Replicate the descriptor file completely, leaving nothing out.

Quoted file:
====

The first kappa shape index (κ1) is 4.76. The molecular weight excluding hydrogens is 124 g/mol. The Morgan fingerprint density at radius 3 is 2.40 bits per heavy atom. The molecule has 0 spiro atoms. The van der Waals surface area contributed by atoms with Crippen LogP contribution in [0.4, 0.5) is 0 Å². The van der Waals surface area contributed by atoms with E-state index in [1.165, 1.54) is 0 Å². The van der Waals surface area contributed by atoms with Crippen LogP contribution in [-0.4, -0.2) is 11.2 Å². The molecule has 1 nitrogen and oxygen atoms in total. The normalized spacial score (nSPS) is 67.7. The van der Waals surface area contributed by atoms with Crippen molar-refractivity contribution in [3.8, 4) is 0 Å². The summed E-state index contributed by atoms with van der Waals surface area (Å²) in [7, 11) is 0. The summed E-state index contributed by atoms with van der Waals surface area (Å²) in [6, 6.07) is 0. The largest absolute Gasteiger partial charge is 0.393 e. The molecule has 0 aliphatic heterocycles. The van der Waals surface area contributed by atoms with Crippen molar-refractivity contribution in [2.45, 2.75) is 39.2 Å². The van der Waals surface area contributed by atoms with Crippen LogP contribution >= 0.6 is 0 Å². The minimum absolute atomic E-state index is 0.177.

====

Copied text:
The first kappa shape index (κ1) is 4.76. The molecular weight excluding hydrogens is 124 g/mol. The Morgan fingerprint density at radius 3 is 2.40 bits per heavy atom. The molecule has 0 spiro atoms. The van der Waals surface area contributed by atoms with Crippen LogP contribution in [0.4, 0.5) is 0 Å². The van der Waals surface area contributed by atoms with E-state index in [1.165, 1.54) is 0 Å². The van der Waals surface area contributed by atoms with Crippen LogP contribution in [-0.4, -0.2) is 11.2 Å². The molecule has 1 nitrogen and oxygen atoms in total. The normalized spacial score (nSPS) is 67.7. The van der Waals surface area contributed by atoms with Crippen molar-refractivity contribution in [3.8, 4) is 0 Å². The summed E-state index contributed by atoms with van der Waals surface area (Å²) in [7, 11) is 0. The summed E-state index contributed by atoms with van der Waals surface area (Å²) in [6, 6.07) is 0. The largest absolute Gasteiger partial charge is 0.393 e. The molecule has 0 aliphatic heterocycles. The van der Waals surface area contributed by atoms with Crippen molar-refractivity contribution in [2.45, 2.75) is 39.2 Å². The van der Waals surface area contributed by atoms with Crippen LogP contribution >= 0.6 is 0 Å². The minimum absolute atomic E-state index is 0.177.